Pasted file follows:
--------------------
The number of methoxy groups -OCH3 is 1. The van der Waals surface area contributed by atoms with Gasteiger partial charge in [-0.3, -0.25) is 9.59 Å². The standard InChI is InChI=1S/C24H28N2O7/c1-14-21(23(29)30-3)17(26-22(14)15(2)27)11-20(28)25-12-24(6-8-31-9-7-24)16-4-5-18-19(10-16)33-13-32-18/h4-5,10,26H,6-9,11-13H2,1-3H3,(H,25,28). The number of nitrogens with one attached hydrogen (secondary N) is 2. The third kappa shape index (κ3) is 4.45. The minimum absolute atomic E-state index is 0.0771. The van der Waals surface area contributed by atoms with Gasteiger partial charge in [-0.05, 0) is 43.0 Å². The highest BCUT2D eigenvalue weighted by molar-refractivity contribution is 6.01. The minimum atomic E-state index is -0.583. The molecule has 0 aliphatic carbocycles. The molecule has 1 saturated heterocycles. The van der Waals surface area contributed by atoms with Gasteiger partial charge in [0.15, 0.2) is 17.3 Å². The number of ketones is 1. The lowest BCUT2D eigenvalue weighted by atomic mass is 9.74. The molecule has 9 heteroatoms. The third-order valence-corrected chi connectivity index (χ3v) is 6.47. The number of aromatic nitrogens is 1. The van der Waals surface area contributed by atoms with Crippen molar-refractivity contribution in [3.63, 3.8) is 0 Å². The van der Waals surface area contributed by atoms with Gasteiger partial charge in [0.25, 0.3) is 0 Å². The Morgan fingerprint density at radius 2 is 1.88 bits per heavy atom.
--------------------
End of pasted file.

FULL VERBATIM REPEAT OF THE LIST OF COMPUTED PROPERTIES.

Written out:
The number of methoxy groups -OCH3 is 1. The van der Waals surface area contributed by atoms with Gasteiger partial charge in [-0.3, -0.25) is 9.59 Å². The standard InChI is InChI=1S/C24H28N2O7/c1-14-21(23(29)30-3)17(26-22(14)15(2)27)11-20(28)25-12-24(6-8-31-9-7-24)16-4-5-18-19(10-16)33-13-32-18/h4-5,10,26H,6-9,11-13H2,1-3H3,(H,25,28). The number of nitrogens with one attached hydrogen (secondary N) is 2. The third kappa shape index (κ3) is 4.45. The minimum absolute atomic E-state index is 0.0771. The van der Waals surface area contributed by atoms with Gasteiger partial charge in [-0.05, 0) is 43.0 Å². The highest BCUT2D eigenvalue weighted by molar-refractivity contribution is 6.01. The minimum atomic E-state index is -0.583. The molecule has 0 aliphatic carbocycles. The molecule has 1 saturated heterocycles. The van der Waals surface area contributed by atoms with Gasteiger partial charge in [0.15, 0.2) is 17.3 Å². The number of ketones is 1. The lowest BCUT2D eigenvalue weighted by atomic mass is 9.74. The molecule has 9 heteroatoms. The third-order valence-corrected chi connectivity index (χ3v) is 6.47. The number of aromatic nitrogens is 1. The van der Waals surface area contributed by atoms with Crippen molar-refractivity contribution in [3.63, 3.8) is 0 Å². The van der Waals surface area contributed by atoms with Gasteiger partial charge in [0.25, 0.3) is 0 Å². The Morgan fingerprint density at radius 2 is 1.88 bits per heavy atom.